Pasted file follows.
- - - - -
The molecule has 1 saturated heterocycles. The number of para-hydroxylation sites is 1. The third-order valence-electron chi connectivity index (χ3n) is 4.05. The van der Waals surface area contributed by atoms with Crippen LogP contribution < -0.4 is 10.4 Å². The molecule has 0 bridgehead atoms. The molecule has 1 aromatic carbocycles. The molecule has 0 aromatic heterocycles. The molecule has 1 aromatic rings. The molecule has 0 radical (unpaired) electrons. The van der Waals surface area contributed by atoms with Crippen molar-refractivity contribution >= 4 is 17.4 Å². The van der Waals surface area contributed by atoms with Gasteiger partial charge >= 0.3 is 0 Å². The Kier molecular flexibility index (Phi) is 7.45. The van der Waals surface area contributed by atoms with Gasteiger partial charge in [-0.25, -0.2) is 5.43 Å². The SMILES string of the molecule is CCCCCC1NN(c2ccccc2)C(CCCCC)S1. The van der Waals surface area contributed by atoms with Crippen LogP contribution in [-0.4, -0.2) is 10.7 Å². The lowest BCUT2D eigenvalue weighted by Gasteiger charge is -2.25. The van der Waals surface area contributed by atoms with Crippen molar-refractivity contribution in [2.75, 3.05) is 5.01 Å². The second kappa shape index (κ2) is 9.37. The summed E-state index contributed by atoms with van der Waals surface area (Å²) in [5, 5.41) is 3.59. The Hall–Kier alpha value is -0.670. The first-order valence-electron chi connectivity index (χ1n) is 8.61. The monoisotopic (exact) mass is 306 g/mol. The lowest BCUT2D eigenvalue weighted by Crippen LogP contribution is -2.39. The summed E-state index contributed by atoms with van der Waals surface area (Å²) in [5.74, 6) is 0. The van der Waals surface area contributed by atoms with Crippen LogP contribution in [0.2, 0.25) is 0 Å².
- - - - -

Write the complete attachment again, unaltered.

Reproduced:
The molecule has 1 saturated heterocycles. The number of para-hydroxylation sites is 1. The third-order valence-electron chi connectivity index (χ3n) is 4.05. The van der Waals surface area contributed by atoms with Crippen LogP contribution < -0.4 is 10.4 Å². The molecule has 0 bridgehead atoms. The molecule has 1 aromatic carbocycles. The molecule has 0 aromatic heterocycles. The molecule has 1 aromatic rings. The molecule has 0 radical (unpaired) electrons. The van der Waals surface area contributed by atoms with Crippen molar-refractivity contribution >= 4 is 17.4 Å². The van der Waals surface area contributed by atoms with Gasteiger partial charge >= 0.3 is 0 Å². The Kier molecular flexibility index (Phi) is 7.45. The van der Waals surface area contributed by atoms with Gasteiger partial charge in [-0.25, -0.2) is 5.43 Å². The SMILES string of the molecule is CCCCCC1NN(c2ccccc2)C(CCCCC)S1. The van der Waals surface area contributed by atoms with Crippen LogP contribution in [-0.4, -0.2) is 10.7 Å². The lowest BCUT2D eigenvalue weighted by Gasteiger charge is -2.25. The van der Waals surface area contributed by atoms with Crippen molar-refractivity contribution in [2.75, 3.05) is 5.01 Å². The second kappa shape index (κ2) is 9.37. The summed E-state index contributed by atoms with van der Waals surface area (Å²) in [5, 5.41) is 3.59. The Hall–Kier alpha value is -0.670. The first-order valence-electron chi connectivity index (χ1n) is 8.61. The monoisotopic (exact) mass is 306 g/mol. The lowest BCUT2D eigenvalue weighted by Crippen LogP contribution is -2.39. The summed E-state index contributed by atoms with van der Waals surface area (Å²) in [5.74, 6) is 0. The van der Waals surface area contributed by atoms with Crippen LogP contribution in [0.2, 0.25) is 0 Å².